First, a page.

Here at the University of Birmingham, we are firmly embedded in the region’s extensive healthcare ecosystem. We have for many years recognised the responsibility to use our research and the clinical expertise of our staff to enhance the health and lives of people in our local communities and beyond. We are located alongside many organisations who have been willing to work in partnership to develop healthcare innovations that translate through to clinical application, and we, the West Midlands Academic Health Science Network, and two NHS Foundation Trusts established a formal network called Birmingham Health Partners (BHP) in 2011. By 2021, BHP was named as one of six Government Life Science Opportunity Zones, recognising this sector-leading innovation.
Crucially, the University’s partnership and co-location with the Queen Elizabeth Hospital Birmingham provides access to patients, data and talent, creating an environment to accelerate the translation of new R&D to generate wealth in the region as well as directly impacting health outcomes. In an expansion of our commitment to the region we are investing in a new Birmingham Health Innovation Campus (BHIC) with the support of Birmingham Health Partners, which is being developed in partnership with life sciences property developer Bruntwood SciTech. This will be home to the University’s Precision Health Technologies Accelerator (PHTA) and will provide nearly 70,000 square feet of state-of-the-art incubation, innovation and collaboration space.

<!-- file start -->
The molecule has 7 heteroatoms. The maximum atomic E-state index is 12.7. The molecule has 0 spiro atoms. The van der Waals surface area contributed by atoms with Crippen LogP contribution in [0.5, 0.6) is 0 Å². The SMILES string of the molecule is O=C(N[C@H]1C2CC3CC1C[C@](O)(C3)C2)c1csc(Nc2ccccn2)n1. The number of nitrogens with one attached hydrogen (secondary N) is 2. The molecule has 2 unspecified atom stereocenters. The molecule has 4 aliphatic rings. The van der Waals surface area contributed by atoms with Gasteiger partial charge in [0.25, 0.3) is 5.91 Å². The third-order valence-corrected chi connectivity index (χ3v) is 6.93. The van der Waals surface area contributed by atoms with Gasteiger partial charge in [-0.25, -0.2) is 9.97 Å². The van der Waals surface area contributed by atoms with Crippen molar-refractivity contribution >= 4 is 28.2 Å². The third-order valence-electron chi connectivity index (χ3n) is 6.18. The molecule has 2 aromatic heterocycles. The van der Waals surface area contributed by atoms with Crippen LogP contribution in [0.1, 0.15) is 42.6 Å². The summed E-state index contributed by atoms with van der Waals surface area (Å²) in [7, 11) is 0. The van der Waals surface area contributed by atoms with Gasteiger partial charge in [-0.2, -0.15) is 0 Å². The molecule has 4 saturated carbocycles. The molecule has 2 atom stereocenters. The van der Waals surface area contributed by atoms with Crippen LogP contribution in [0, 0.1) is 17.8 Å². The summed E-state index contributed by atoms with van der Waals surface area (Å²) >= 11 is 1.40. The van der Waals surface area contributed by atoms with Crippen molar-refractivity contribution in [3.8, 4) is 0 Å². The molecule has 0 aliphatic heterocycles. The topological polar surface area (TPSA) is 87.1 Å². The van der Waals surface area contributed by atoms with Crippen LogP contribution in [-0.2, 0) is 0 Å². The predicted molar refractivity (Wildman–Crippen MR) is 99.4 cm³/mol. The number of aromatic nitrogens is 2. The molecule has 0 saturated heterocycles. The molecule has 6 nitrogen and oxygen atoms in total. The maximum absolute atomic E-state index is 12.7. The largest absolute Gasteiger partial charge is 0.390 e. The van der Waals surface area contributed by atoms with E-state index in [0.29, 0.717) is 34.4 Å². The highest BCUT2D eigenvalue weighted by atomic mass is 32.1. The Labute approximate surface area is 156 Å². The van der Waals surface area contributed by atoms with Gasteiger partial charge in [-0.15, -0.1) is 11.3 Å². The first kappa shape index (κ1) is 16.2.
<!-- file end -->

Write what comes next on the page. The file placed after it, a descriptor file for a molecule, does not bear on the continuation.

The campus is due to open later in 2023 and will bring about a step-change in our offer to industry. We know that many international health research companies are looking to seize on our commitment and are attracted by the opportunity to be co-located with health technology and medical technology companies, providing access to vital expertise and facilities, including for the development and delivery of complex clinical trials, medical device and diagnostics development, complex diagnostics and health data, and evaluation and testing.
It is early days, but PHTA has already partnered with NatWest to boost entrepreneurship in the health and life sciences sectors, with the aim of supporting further growth in sectors across the West Midlands. The partnership will see NatWest’s business-building Accelerator scheme link with PHTA to support entrepreneurs and small businesses. We are now looking for investment beyond the UK’s shores to build on this important work.
PHTA is expected to generate £500 million of gross value added (GVA) to the local economy. This is a huge investment that will bring job security and talent and position the West Midlands as a viable option for laboratory and research space beyond the Golden Triangle. PHTA also has the talent, patients and data, but what it really needs is political support to enable us to promote the West Midlands as a truly viable alternative to the space-starved areas of the Oxford/Cambridge/London triangle.